A significant increase in interplate seismicity near major historical earthquakes offshore Martinique (FWI)

(Corbeau et al., 2021)

Understanding the processes that may be at the origin of major earthquakes in subduction zones is highly challenging for scientists, especially in the case of slowly converging areas such as the Lesser Antilles subduction zone which produce only few seismic events to analyze.

We have studied the seismicity recorded by the OVSM-IPGP from 2000 until the end of 2019 offshore Martinique Island.

Our study reveals a recorded increase in seismicity rate and cumulative seismic moment over the last two decades and, particularly, in the presumed rupture area of the major (M 7.5 to 8) historical 1839 earthquake (Figure 1).

Figure 1: General map of the Lesser Antilles arc where the North-American tectonic plate (NAM) subducts under the Caribbean tectonic plate (CAR) at about 19 mm/yr (DeMets et al., 2000). Gray ellipses indicate the locations of the presumed rupture zones associated with the two largest historical earthquakes of 1839 (M 7.5 to 8) and 1843 (M 8 to 8.5) in the Lesser Antilles arc (Feuillet et al., 2011). The red line A-B indicates the location of the seismic cross-section shown in Figure 2A

This sustained seismicity is shared along the subduction interface between two distinct zones: the intermediate depth zone, from 120 to 180 km depth, where the seismic rate is high since the occurrence of the 2007 Mw 7.4 earthquake; and the seismogenic zone of the subduction, from 20 to 70 km depth, where a seismic cluster clearly occurs since 2015 (Figure 2A).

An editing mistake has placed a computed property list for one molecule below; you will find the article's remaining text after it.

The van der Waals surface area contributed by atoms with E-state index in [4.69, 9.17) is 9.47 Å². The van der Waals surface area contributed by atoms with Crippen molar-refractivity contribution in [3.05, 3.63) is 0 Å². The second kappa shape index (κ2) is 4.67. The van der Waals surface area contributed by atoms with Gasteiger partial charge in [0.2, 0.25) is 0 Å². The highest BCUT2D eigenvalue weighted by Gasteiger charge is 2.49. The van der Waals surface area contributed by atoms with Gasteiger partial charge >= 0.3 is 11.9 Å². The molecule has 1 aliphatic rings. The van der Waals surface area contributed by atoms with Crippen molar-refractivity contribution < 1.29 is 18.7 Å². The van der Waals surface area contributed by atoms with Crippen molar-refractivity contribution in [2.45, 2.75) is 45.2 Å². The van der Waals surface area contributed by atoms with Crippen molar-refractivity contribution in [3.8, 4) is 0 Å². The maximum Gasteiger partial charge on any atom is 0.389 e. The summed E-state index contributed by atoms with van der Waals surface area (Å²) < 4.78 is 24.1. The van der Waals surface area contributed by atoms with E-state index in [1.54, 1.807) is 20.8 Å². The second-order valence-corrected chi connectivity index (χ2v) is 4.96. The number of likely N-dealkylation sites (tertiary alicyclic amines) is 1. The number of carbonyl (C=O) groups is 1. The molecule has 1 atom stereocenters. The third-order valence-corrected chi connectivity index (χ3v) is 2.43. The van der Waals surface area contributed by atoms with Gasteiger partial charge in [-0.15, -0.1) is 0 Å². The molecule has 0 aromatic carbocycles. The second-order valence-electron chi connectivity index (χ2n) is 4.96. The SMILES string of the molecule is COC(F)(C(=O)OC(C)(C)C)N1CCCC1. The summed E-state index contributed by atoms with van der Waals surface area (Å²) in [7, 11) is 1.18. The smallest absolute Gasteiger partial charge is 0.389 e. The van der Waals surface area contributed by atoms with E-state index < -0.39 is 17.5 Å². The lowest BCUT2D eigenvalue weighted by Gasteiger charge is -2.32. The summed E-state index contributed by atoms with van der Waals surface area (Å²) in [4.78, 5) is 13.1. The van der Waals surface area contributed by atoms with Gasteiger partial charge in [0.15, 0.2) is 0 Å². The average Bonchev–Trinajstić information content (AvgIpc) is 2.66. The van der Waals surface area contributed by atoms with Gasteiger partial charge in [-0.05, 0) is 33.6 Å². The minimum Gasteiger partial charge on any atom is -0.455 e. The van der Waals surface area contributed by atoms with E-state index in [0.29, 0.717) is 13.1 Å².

Figure 2: A. Seismicity of the last two decades recorded by the OVSM-IPGP around Martinique and presented along the transect A-B of Figure 1. The seismicity is distributing along the subduction interface between the seismogenic zone (in light red, at about 20 to 70 km depth) and the intermediate depth zone (in light blue, at about 120 to 180 km depth). B. Graph showing the increase of the seismicity during the last two decades in the seismic cluster of the seismogenic zone. We can note the occurrence of earthquakes of magnitude above 5 since 2015.

An increase in the magnitudes recorded in the cluster was also observed (Figure 2B), associated with a downward migration of the hypocenters along the seismogenic zone of the plate interface up to 60–65 km depths. All these observations may indicate ongoing changes along the plate boundary interface of the Lesser Antilles subduction zone, offshore Martinique, near the area of the historical major rupture of 1839.

Although these observations have been previously proposed to be major earthquake intermediate-term precursors in other subduction zones, more detailed statistical studies and additional data are necessary to confirm this trend and to estimate seismic hazards in the Lesser Antilles.


Corbeau, J.1,2, O.L. Gonzalez3, N. Feuillet1, A.M. Lejeune1,2,4, F. Fontaine1,2, V. Clouard1,2,5, J.-M. Saurel1 and the OVSM Team1,2, (2021). A significant increase in the interplate seismicity near major historical earthquakes offshore Martinique (FWI). Bull. Seismol. Soc. Am.https://doi.org/10.1785/0120200377

1 Université de Paris, Institut de Physique du Globe de Paris (IPGP), Centre National de la Recherche Scientifique (CNRS), Paris, France

2 Observatoire Volcanologique et Sismologique de Martinique, Institut de

Physique du Globe de Paris (OVSM-IPGP), Saint-Pierre, France

3 Centro Nacional de Investigaciones Sismológicas (CENAIS), Ministerio de Ciencia, Tecnología y Medio Ambiente, Cuba

4 Sorbonne Université, Institut des Sciences de la Terre Paris (ISTeP), Centre National de la Recherche Scientifique (CNRS), Paris, France

5Géosciences Environnement Toulouse (GET), Observatoire Midi Pyrénées, Université Paul Sabatier, CNRS, IRD, Toulouse, France

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